A Crossover Issue Through And Through: Reviewing ‘Robin’ #14

by Scott Redmond


The grips of Shadow War are just too much for Robin to overcome, as the series loses some of its normal energy and voice in service of helping conclude this big multi-series crossover event. It’s still visually gorgeous and energetic but isn’t reaching the same heights that have become the standard for this book.


With the review for the previous issue, it was noted that multi-series crossover stories can be very tough for readers especially when they are only reading certain titles. Being pulled into a story already in progress can lose all momentum that the series previously had. While Robin #13 was able to stand above the crossover and maintain the series energy, the fourteenth issue wasn’t so lucky.

This issue is 100% a smack dab in the throes of the crossover sort of affair, in fact, it’s the second to last chapter of the event. Because of that it loses so much of what made the Robin series special and is just a massive fight and plot being sped up to reach a cliffhanger for the final issue.

The last issue had a lot of great character moments, and Joshua Williamson fits a few in here but they feel lost in the shuffle of the pages full of characters that most don’t know or don’t care about throwing themselves at one another. Those character moments also were not given room to breathe and be natural, they felt very blunt and matter of fact seemingly just thrown out there to get to them and move past them. Especially the moment between Batman/Robin about Alfred, which just came off too computer-like even for Batman.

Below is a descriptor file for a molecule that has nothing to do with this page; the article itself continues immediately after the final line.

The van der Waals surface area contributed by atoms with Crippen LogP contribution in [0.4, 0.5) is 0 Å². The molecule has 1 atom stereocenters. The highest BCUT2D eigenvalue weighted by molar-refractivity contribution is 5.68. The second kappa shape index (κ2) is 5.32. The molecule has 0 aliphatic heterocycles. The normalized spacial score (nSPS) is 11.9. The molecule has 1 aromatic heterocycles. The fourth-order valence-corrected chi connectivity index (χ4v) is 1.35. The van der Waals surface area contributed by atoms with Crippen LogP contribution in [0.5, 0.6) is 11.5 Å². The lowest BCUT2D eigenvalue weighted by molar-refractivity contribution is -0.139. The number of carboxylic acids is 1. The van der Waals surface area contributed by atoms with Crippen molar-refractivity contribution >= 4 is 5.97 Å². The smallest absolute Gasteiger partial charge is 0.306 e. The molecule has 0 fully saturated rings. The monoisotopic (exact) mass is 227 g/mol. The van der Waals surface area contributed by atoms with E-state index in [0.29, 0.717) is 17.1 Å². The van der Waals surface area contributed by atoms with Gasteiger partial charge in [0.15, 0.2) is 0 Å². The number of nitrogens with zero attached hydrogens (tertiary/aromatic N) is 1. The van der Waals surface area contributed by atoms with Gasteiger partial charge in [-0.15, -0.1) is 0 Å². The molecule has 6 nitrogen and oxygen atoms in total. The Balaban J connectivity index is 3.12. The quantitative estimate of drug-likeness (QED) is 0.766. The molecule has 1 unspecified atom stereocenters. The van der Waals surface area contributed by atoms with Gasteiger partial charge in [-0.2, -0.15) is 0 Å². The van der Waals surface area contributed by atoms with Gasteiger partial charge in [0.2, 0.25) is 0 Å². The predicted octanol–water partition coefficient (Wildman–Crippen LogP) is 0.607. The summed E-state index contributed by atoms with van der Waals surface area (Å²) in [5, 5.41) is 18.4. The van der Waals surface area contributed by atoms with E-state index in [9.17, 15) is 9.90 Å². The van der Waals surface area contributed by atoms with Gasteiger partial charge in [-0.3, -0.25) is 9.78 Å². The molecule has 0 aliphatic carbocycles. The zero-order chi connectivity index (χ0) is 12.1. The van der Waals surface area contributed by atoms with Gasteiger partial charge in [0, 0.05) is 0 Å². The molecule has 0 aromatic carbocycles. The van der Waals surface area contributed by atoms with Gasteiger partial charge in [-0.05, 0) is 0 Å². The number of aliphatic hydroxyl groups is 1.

That aforementioned battle feels mostly like background filler, there is even a moment where Ghost-Maker and Angel Breaker speak about their Batman/Catwoman knock-off natures, to take up space around the main fight and end revelation.

Roger Cruz, Norm Rapmund, and Luis Guerrero do their usual great work with what they are presented within this issue. There is a ton of great detail put in so the fight scenes, while seeming inconsequential, at least feel energetic and dangerous and rapid. There isn’t as much space for the great emotional/facial expression work we normally get because not much time is spent on such moments. Plenty of popping beautiful colors alongside the heavy shadows that come from this being another story set at night.

On the lettering side, Troy Peteri also does great work as we get tons of well place dialogue alongside plenty of the big, huge colorful bits of dialogue (yelling) that are great. Since it’s a big fight scene issue there are of course plenty of in the moment colorful and powerful SFX to be found dotting the pages. Alongside the big colorful font for specific yelling, Peteri once again makes sure that volume and tone are clear in any bit of dialogue from emphasis indicators to changes in the font (size or shape).

Robin #14 is now available.

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